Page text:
Casting Loose the Surly Bonds of Earth, the Huge Hubble Telescope Will Be Al Boggess's Eye in the Sky
When Al Boggess was a small boy, he used to stand under the great wide canopy of the Texas night sky and listen as his mother pointed to the distant stars and told their names. A half century later, Boggess, 61, is still staring at the sky, filled with wonder at the universe. Next week, he expects to take a giant step closer to the secrets of the heavens.
The space shuttle Discovery is scheduled to blast off from Cape Canaveral April 12 with a payload precious to astronomers everywhere: As it orbits 380 miles above Earth, astronauts will release the Hubble Space Telescope, whose $2 billion price tag (including its ground station) makes it the costliest scientific instrument ever built and the first to observe space unobscured by Earth's atmosphere. "We'll be able to see clearly for the first time," says Boggess, the senior scientist of the giant telescope project at NASA's Goddard Space Flight Center in Greenbelt, Md. "It's as though you were terribly nearsighted and then one day you get glasses and the world suddenly comes into focus."
Despite its size—43 feet by 14 feet, or about the size of a 14-wheel tractor trailer—the Hubble is basically the same tubular shape as the yard-long instrument Galileo built in 1609. One end has a door that will open when the scope leaves the shuttle, letting in light reflected from its two huge mirrors. At the other end of the cylinder are two cameras, two spectrographs and a photometer to capture and analyze the images. Astronomers will direct the telescope's movements by signals sent from Goddard, and all its data will be shipped down to Earth through a satellite relay system, winding up at the Space Telescope Science Institute in Baltimore.
Boggess isn't sure just what the scope—named for Edwin Powell Hubble, the American astronomer who discovered that the universe is expanding—will find up there, but he expects wondrous things. "Clearly," he says, "Galileo had no idea he was going to discover that Venus went around the sun or that there were rings around Saturn, but he had developed a new piece of scientific technology and wanted to try it out—and all those amazing things burst forth."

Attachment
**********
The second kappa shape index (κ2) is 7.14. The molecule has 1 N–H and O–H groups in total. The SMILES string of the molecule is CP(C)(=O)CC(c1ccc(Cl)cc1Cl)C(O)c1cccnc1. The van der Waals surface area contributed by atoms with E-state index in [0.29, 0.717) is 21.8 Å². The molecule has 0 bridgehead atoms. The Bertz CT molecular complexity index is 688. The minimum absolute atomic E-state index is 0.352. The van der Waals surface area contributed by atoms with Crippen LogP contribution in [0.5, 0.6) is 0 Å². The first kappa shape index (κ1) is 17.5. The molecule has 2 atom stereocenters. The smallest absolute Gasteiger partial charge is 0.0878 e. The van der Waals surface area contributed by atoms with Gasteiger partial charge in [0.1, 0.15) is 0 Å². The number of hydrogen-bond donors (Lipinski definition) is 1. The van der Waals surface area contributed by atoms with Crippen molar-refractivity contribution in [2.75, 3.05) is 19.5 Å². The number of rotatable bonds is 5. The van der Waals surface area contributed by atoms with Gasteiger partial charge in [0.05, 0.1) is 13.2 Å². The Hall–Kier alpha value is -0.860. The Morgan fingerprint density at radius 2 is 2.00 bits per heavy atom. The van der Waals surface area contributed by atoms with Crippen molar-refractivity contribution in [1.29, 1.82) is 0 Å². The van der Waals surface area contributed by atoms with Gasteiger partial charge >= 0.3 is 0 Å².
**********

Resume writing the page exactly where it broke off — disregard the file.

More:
Boggess, who expects to view the first pictures from his orbiting peephole next month, has waited half a lifetime for the opportunity. In 1955, with a doctorate in astronomy from the University of Michigan, he went to work for the Naval Research Laboratory in Washington, D.C. Four years later he joined NASA and in 1968 began working on designs for a space scope. "There was a rather small group interested in astronomy from space," he recalls, "and most astronomers felt it was a kind of far-out, science-fiction way to go." NASA was finally ready to launch three years ago, when the Challenger tragedy forced the project's postponement.
Now the Hubble is all set to peer out into space with an astonishingly clear eye: Its optical acuity is such that it can detect the light from a common two-battery flashlight from a quarter of a million miles away. The scope will become fully operational after nine months of fine-tuning and should be good for at least 15 years, helped along by occasional maintenance visits by space-walking repairmen. Once again Al Boggess invokes the ghost of his astronomical forefather. "The improvement Galileo's telescope made over what people could see by looking at the stars with their naked eyes," he says, "was about the same degree of improvement the space telescope will make over ground observatories today."
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